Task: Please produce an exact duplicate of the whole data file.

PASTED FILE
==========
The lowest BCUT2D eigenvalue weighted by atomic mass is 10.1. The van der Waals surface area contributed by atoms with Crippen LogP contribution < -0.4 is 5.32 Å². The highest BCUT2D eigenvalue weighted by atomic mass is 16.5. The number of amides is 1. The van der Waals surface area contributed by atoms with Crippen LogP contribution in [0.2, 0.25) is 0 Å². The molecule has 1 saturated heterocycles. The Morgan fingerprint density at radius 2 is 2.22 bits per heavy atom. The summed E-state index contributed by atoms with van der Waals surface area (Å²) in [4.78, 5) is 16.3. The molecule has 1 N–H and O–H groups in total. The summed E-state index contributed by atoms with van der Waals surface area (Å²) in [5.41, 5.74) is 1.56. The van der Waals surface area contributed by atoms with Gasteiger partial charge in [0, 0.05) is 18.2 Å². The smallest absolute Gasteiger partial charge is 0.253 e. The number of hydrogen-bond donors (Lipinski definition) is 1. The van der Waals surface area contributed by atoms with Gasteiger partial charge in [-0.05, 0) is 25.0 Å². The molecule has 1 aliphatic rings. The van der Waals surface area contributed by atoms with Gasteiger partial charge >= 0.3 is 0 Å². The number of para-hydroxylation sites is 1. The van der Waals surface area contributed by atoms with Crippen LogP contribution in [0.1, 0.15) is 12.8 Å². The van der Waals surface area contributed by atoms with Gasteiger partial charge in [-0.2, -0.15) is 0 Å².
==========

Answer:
The lowest BCUT2D eigenvalue weighted by atomic mass is 10.1. The van der Waals surface area contributed by atoms with Crippen LogP contribution < -0.4 is 5.32 Å². The highest BCUT2D eigenvalue weighted by atomic mass is 16.5. The number of amides is 1. The van der Waals surface area contributed by atoms with Crippen LogP contribution in [0.2, 0.25) is 0 Å². The molecule has 1 saturated heterocycles. The Morgan fingerprint density at radius 2 is 2.22 bits per heavy atom. The summed E-state index contributed by atoms with van der Waals surface area (Å²) in [4.78, 5) is 16.3. The molecule has 1 N–H and O–H groups in total. The summed E-state index contributed by atoms with van der Waals surface area (Å²) in [5.41, 5.74) is 1.56. The van der Waals surface area contributed by atoms with Gasteiger partial charge in [0, 0.05) is 18.2 Å². The smallest absolute Gasteiger partial charge is 0.253 e. The number of hydrogen-bond donors (Lipinski definition) is 1. The van der Waals surface area contributed by atoms with Gasteiger partial charge in [-0.05, 0) is 25.0 Å². The molecule has 1 aliphatic rings. The van der Waals surface area contributed by atoms with Gasteiger partial charge >= 0.3 is 0 Å². The number of para-hydroxylation sites is 1. The van der Waals surface area contributed by atoms with Crippen LogP contribution in [0.1, 0.15) is 12.8 Å². The van der Waals surface area contributed by atoms with Gasteiger partial charge in [-0.2, -0.15) is 0 Å².